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Table of Contents    
CASE REPORT
Year : 2019  |  Volume : 67  |  Issue : 2  |  Page : 481-484

Brachial plexus neuropathy by hibernoma compression: An unusual presentation of peripheral non-neural sheath nerve tumor and a systematic review of literature


1 Department of Neurosurgery, Cajuru University Hospital, Curitiba, Brazil
2 Citopar Laboratory, Curitiba, Brazil

Date of Web Publication13-May-2019

Correspondence Address:
Dr. Luis Henrique A Sousa
Avenue Sao Jose, 300, Curitiba, Parana - 80050-350
Brazil
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Source of Support: None, Conflict of Interest: None


DOI: 10.4103/0028-3886.258049

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 » Abstract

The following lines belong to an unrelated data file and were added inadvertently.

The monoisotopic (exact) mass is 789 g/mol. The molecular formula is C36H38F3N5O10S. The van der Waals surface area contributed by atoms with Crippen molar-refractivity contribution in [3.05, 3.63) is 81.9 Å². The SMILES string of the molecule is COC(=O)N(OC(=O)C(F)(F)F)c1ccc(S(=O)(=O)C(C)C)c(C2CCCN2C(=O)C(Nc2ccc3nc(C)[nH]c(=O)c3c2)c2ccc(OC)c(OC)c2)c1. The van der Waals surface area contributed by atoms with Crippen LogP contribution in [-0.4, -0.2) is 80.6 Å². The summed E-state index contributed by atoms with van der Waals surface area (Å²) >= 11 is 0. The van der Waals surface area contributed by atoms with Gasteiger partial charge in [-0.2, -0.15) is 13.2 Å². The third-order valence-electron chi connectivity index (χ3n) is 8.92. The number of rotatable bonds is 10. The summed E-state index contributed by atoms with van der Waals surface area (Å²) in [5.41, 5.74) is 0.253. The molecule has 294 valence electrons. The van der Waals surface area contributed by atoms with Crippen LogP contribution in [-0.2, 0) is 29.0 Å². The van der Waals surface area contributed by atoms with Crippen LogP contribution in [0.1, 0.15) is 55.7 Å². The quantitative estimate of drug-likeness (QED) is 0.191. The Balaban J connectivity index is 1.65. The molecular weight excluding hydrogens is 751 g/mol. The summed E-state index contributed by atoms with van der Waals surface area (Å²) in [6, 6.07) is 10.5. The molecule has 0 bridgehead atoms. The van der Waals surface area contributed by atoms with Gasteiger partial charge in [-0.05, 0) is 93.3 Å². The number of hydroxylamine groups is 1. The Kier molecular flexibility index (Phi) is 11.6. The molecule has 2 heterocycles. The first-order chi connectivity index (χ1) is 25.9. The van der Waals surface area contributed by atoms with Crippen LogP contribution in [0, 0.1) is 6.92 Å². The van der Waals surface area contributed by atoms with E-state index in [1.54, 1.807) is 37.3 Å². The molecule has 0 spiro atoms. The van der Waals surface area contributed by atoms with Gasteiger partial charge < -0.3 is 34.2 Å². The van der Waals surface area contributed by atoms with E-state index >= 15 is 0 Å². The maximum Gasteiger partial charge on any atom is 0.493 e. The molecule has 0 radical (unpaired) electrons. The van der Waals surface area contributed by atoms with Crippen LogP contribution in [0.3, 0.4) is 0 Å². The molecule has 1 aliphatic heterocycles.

Brachial plexus neuropathies are uncommon and are rarely caused by a tumor. The clinical presentation of a brachial plexus neuropathy caused by a tumor depends on the degree of malignancy of the tumor and its localization. We report an illustrative case of a 27-year old female subject with a progressively increasing mass lesion causing brachial plexus compression, ipsilateral shoulder pain, C8 dermatomal paresthesia, and impairment of motor power. The patient underwent surgical resection of the mass and neurolysis of the nerves in the vicinity. Following the surgical procedure, the patient had improvement in the pain and paresthesia that he was suffering from. The histopathological diagnosis revealed a hibernoma, an extremely rare tumor described only once previously in this location. A systematic review of the literature was performed utilizing the PubMed database to access articles published before March 2018, using: A – the term 'hibernoma' in the title/abstract associated with the following MeSH terms: brachial plexus neuropathies OR brachial plexus neuropathy OR nerve compression syndrome, OR brachial plexus; B – the MeSH term 'brachial plexus' associated with the term 'non neural sheath nerve tumor' or 'peripheral non-neural sheath nerve tumor'. The origin of the hibernoma, as well as its metabolic influence, pathology, and treatment have been discussed.